The beauty rat snake species is oviparous and mating usually results about a month after hibernation period which is during times where the temperature is around 18 - 20 C F. After laying 4-12 eggs, the female will incubate and defend them for about 70 days, only taking occasional breaks to hunt. Recently hatched young range about 11+3/4 - 17+3/4 disp=flip cm in length. About 2 weeks later they will begin to shed their first skin. Within the next 14 months, hatchlings grow to be about 135 cm ftin long and are able to breed another 4 months later.
Threats and Predators
Though beauty rat snakes are typically in less accessible caves, the top predators of these serpents are birds and mammals. Currently, there is no specific information of the predators of beauty rat snakes available.
Due to their diets, the beauty rat snakes (as well as other rodent-eating serpents) provide a form of natural pest control that can be a benefit to people and other species that are affected by rodents.
Interaction with humans
The beauty rat snake is largely traded in the Chinese snake skin and live snake trade. Overall, the Chinese beauty snake, Taiwan beauty snake and Vietnamese blue beauty snake are the most popular of the subspecies to be kept as pets. Pop culture has also been influenced by the beauty rat snake by having Mozler, the main monster from the 1988 Hong Kong film Thunder of Gigantic Serpent, be of the same species. Though Mozler displays a calm temperament, this is seen mainly in captive bred snakes. Wild caught snakes can have difficult dispositions despite being kept as pets for several years.
As an invasive species
Though the overall species is native to Asia, certain subspecies have become invasive in regions of Asia to which they are not local. The cause of their invasion varies but one of the leading causes is individuals that have been transported by the pet trade and escaping or being released by owners. Another reason has been military movement of resources which has created routes along which serpents can move.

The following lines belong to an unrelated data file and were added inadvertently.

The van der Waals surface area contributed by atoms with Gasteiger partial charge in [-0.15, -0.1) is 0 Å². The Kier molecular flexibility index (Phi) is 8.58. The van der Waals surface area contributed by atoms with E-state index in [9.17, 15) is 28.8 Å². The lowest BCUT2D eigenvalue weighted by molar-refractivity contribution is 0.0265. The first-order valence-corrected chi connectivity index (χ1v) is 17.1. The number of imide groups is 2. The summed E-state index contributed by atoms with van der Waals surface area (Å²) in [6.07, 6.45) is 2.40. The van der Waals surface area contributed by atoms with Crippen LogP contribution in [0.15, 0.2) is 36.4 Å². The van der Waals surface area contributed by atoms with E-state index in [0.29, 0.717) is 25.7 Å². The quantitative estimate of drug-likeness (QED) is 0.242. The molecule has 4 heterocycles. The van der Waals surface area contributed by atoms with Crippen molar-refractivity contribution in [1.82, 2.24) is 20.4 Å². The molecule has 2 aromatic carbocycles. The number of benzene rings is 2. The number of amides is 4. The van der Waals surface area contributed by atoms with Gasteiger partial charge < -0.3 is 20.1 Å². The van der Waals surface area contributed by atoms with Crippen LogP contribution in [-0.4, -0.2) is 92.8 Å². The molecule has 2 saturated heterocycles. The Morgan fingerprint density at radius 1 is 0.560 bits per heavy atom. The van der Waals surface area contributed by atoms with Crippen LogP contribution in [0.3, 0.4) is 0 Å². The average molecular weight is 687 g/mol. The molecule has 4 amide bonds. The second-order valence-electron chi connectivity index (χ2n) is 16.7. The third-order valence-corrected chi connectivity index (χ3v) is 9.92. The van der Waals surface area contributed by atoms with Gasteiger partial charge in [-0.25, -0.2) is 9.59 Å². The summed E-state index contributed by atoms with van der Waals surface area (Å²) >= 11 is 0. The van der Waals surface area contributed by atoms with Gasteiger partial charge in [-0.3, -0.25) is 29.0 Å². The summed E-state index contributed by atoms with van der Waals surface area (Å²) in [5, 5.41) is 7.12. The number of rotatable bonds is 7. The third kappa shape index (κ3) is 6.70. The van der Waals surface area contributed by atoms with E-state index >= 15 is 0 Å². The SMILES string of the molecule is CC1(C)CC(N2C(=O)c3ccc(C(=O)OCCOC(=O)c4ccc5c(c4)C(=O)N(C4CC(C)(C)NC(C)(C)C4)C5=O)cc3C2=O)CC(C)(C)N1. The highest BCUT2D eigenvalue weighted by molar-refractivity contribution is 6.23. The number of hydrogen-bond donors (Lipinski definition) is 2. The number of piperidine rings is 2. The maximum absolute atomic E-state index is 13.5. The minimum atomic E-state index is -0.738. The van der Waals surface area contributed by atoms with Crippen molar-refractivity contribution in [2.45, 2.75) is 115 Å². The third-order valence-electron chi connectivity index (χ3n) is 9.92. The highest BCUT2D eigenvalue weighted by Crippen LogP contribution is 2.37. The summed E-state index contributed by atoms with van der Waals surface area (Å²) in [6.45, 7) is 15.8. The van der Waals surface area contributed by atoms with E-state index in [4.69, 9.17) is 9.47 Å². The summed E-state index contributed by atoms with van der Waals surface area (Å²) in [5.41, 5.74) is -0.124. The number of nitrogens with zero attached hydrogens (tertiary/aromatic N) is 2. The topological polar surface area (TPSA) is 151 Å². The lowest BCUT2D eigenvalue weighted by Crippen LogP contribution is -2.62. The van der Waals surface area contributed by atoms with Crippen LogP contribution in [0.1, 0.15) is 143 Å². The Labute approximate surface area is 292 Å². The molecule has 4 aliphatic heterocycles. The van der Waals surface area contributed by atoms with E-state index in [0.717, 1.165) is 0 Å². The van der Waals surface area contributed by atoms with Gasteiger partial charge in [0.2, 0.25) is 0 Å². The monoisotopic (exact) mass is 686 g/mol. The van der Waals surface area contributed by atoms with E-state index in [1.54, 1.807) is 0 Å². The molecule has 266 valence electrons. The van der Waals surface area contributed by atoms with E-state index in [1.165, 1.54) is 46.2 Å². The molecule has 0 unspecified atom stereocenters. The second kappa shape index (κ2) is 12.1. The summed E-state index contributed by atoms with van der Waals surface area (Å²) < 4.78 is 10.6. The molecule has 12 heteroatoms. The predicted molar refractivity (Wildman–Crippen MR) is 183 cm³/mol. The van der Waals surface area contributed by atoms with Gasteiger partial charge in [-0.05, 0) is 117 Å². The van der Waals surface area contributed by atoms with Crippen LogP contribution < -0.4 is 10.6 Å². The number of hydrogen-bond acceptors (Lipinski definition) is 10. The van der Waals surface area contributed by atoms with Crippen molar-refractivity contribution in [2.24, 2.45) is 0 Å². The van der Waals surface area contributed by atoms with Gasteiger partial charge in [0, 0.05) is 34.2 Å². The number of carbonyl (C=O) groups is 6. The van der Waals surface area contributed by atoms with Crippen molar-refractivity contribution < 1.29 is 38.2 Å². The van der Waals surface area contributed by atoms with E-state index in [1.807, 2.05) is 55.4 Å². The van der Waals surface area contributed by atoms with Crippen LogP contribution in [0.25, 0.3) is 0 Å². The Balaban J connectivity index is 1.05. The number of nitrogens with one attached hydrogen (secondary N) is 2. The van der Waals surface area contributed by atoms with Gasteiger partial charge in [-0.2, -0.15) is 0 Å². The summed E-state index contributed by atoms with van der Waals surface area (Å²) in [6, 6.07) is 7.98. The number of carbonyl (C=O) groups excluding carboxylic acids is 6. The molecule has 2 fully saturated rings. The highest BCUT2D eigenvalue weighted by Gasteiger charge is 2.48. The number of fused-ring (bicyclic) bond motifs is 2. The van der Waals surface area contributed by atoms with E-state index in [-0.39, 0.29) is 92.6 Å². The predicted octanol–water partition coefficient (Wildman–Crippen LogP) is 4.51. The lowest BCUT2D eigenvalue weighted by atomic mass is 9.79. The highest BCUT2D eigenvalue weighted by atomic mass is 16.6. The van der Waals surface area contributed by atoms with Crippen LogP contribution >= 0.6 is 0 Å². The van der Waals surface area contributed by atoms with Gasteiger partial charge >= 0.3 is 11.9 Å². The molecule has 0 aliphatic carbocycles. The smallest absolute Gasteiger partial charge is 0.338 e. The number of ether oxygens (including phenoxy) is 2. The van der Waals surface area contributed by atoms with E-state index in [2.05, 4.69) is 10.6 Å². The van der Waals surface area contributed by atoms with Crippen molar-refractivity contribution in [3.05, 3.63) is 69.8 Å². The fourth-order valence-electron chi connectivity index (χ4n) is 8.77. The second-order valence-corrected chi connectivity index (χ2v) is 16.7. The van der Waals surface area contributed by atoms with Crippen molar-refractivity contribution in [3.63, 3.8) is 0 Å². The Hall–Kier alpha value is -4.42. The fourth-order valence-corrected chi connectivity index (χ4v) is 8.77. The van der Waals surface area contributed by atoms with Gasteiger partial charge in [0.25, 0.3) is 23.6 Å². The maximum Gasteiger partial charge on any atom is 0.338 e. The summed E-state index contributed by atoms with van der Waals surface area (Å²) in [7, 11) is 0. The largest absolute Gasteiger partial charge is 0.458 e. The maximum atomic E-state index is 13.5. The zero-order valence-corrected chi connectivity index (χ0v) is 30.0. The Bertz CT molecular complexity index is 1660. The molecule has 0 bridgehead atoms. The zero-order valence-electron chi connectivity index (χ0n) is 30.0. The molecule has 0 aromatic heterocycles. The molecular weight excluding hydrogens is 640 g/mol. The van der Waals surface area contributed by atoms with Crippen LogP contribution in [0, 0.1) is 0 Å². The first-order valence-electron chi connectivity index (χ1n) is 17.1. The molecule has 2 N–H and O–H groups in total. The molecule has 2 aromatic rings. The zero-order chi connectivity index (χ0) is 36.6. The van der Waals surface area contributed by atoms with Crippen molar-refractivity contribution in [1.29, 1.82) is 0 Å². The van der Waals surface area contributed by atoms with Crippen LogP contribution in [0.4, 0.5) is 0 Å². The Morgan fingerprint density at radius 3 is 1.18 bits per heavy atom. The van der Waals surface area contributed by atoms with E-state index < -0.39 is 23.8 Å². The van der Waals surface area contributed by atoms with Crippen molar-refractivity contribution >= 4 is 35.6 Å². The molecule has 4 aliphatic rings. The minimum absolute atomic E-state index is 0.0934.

On the island of Okinawa one subspecies of beauty rat snake, suspected to be the Taiwanese beauty snake, has been established as an invasive species since the late 1970s. The Taiwanese beauty snake was originally brought onto the islands to be displayed at zoos as well as for medicinal purposes but now has spread through forests and urban locations. According to the article Invasive Species of Japan, the "spread of Taiwanese Beauty Snake to northern part of Okinawa Island could threaten endemic and endangered birds and mammals, such as Gallirallus okinawae, Erithacus komadori namiyei, Diplothrix legata, Tokudaia muenninki, etc." As of yet, there is no further published information on the exact impact of the Taiwanese beauty snake's invasion into Okinawa.
Policies and laws
Currently, according to the Invasive Alien Species (IAS) Act, it is illegal in Japan to own, transport or bring any Taiwanese beauty snake into the country. The IAS Act also maintains a list differentiating between Invasive Alien Species (IAS) Uncategorized Alien Species (UAS) and Living Organisms Required to have a Certificate Attached (LORCA) while they are brought into the country. The Taiwanese beauty snake is the only subspecies of beauty rat snake labeled as an IAS. The subspecies Orthiophis taeniurus schmackeri is the only one listed as an exemption of the UAS category but all subspecies (exempting the prohibited Taiwanese beauty snake) classify as LORCAs.
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- Elaphe taeniura
- Cave racer
- Long-tailed rat snake
- Beauty snake
- งูกาบหมากถ้ำ, ngu gaap maag tham
- งูกาบหมากดำ, ngu gaap maag damm (Ridley’s racer)
- งูกาบหมากยูนนาน, ngu gaap maag Yunaan (Yunnan racer)
Elaphe taeniura callicyanous, Klaus-Dieter Schulz, 2010
Common name: Blue beauty rat snake, Vietnamese blue beauty
Range: Vietnam, Cambodia, Thailand
Elaphe taeniura friesi, Werner, 1927
Common name: Taiwan beauty snake, Taiwan beauty rat snake
Elaphe taeniura grabowskyi, Johann Gustav Fischer, 1885
Common name: Grabowsky's beauty snake
Range: Indonesia & Malaysia
Elaphe taeniura helfenbergeri, Klaus-Dieter Schulz, 2010
Common name: Helfenberger's beauty snake
Range: Myanmar, Thailand
Elaphe taeniura mocquardi, Klaus-Dieter Schulz, 1996